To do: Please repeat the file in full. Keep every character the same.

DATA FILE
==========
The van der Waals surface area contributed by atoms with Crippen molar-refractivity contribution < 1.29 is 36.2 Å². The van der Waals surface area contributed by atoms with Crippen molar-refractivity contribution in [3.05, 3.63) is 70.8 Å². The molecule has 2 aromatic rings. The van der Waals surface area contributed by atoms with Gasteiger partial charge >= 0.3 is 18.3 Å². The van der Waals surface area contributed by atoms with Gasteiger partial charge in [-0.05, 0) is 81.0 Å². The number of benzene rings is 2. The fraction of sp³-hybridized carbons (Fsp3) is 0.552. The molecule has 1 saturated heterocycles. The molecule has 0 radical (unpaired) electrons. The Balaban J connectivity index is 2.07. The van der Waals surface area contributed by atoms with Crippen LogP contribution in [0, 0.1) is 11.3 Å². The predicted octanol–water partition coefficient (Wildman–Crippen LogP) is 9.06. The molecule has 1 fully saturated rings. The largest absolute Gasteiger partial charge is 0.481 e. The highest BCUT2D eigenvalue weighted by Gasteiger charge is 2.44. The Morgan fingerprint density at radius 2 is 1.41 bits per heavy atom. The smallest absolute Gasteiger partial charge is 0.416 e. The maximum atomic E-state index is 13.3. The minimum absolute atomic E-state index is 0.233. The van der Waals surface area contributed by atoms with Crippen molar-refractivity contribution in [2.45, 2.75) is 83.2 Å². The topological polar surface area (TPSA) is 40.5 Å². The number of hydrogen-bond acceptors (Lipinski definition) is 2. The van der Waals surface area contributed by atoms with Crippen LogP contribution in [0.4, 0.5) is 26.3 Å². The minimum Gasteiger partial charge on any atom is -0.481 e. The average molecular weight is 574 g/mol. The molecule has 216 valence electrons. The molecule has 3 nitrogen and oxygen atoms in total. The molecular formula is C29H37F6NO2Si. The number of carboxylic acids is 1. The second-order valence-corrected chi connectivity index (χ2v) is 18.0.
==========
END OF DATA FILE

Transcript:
The van der Waals surface area contributed by atoms with Crippen molar-refractivity contribution < 1.29 is 36.2 Å². The van der Waals surface area contributed by atoms with Crippen molar-refractivity contribution in [3.05, 3.63) is 70.8 Å². The molecule has 2 aromatic rings. The van der Waals surface area contributed by atoms with Gasteiger partial charge >= 0.3 is 18.3 Å². The van der Waals surface area contributed by atoms with Gasteiger partial charge in [-0.05, 0) is 81.0 Å². The number of benzene rings is 2. The fraction of sp³-hybridized carbons (Fsp3) is 0.552. The molecule has 1 saturated heterocycles. The molecule has 0 radical (unpaired) electrons. The Balaban J connectivity index is 2.07. The van der Waals surface area contributed by atoms with Crippen LogP contribution in [0, 0.1) is 11.3 Å². The predicted octanol–water partition coefficient (Wildman–Crippen LogP) is 9.06. The molecule has 1 fully saturated rings. The largest absolute Gasteiger partial charge is 0.481 e. The highest BCUT2D eigenvalue weighted by Gasteiger charge is 2.44. The Morgan fingerprint density at radius 2 is 1.41 bits per heavy atom. The smallest absolute Gasteiger partial charge is 0.416 e. The maximum atomic E-state index is 13.3. The minimum absolute atomic E-state index is 0.233. The van der Waals surface area contributed by atoms with Crippen molar-refractivity contribution in [2.45, 2.75) is 83.2 Å². The topological polar surface area (TPSA) is 40.5 Å². The number of hydrogen-bond acceptors (Lipinski definition) is 2. The van der Waals surface area contributed by atoms with Crippen LogP contribution in [0.4, 0.5) is 26.3 Å². The minimum Gasteiger partial charge on any atom is -0.481 e. The average molecular weight is 574 g/mol. The molecule has 216 valence electrons. The molecule has 3 nitrogen and oxygen atoms in total. The molecular formula is C29H37F6NO2Si. The number of carboxylic acids is 1. The second-order valence-corrected chi connectivity index (χ2v) is 18.0.